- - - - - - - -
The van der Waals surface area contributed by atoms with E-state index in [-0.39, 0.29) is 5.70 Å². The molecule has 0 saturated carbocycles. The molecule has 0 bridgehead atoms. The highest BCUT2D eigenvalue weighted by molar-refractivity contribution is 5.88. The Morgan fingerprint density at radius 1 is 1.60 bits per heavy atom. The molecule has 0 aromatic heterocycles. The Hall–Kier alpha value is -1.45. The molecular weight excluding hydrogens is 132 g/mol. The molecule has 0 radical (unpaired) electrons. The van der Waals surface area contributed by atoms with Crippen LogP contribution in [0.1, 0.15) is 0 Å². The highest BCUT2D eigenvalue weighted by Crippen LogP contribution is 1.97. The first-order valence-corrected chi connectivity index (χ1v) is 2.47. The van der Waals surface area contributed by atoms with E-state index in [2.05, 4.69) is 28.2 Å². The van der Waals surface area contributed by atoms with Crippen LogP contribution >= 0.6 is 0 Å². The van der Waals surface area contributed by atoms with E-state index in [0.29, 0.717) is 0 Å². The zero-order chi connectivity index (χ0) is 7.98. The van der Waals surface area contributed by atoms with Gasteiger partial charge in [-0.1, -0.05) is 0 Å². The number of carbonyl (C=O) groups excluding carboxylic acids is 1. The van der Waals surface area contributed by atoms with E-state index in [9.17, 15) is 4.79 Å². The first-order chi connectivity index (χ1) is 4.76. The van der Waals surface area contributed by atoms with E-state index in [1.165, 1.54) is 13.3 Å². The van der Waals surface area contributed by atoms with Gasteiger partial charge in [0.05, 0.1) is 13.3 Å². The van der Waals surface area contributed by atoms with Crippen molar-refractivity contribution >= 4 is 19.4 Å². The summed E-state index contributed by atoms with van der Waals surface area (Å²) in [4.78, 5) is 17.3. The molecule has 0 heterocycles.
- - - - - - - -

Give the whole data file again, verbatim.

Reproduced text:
The van der Waals surface area contributed by atoms with E-state index in [-0.39, 0.29) is 5.70 Å². The molecule has 0 saturated carbocycles. The molecule has 0 bridgehead atoms. The highest BCUT2D eigenvalue weighted by molar-refractivity contribution is 5.88. The Morgan fingerprint density at radius 1 is 1.60 bits per heavy atom. The molecule has 0 aromatic heterocycles. The Hall–Kier alpha value is -1.45. The molecular weight excluding hydrogens is 132 g/mol. The molecule has 0 radical (unpaired) electrons. The van der Waals surface area contributed by atoms with Crippen LogP contribution in [0.1, 0.15) is 0 Å². The highest BCUT2D eigenvalue weighted by Crippen LogP contribution is 1.97. The first-order valence-corrected chi connectivity index (χ1v) is 2.47. The van der Waals surface area contributed by atoms with E-state index in [2.05, 4.69) is 28.2 Å². The van der Waals surface area contributed by atoms with Crippen LogP contribution >= 0.6 is 0 Å². The van der Waals surface area contributed by atoms with E-state index in [0.29, 0.717) is 0 Å². The zero-order chi connectivity index (χ0) is 7.98. The van der Waals surface area contributed by atoms with Gasteiger partial charge in [-0.1, -0.05) is 0 Å². The number of carbonyl (C=O) groups excluding carboxylic acids is 1. The van der Waals surface area contributed by atoms with E-state index in [9.17, 15) is 4.79 Å². The first-order chi connectivity index (χ1) is 4.76. The van der Waals surface area contributed by atoms with E-state index in [1.165, 1.54) is 13.3 Å². The van der Waals surface area contributed by atoms with Gasteiger partial charge in [0.05, 0.1) is 13.3 Å². The van der Waals surface area contributed by atoms with Crippen molar-refractivity contribution >= 4 is 19.4 Å². The summed E-state index contributed by atoms with van der Waals surface area (Å²) in [4.78, 5) is 17.3. The molecule has 0 heterocycles.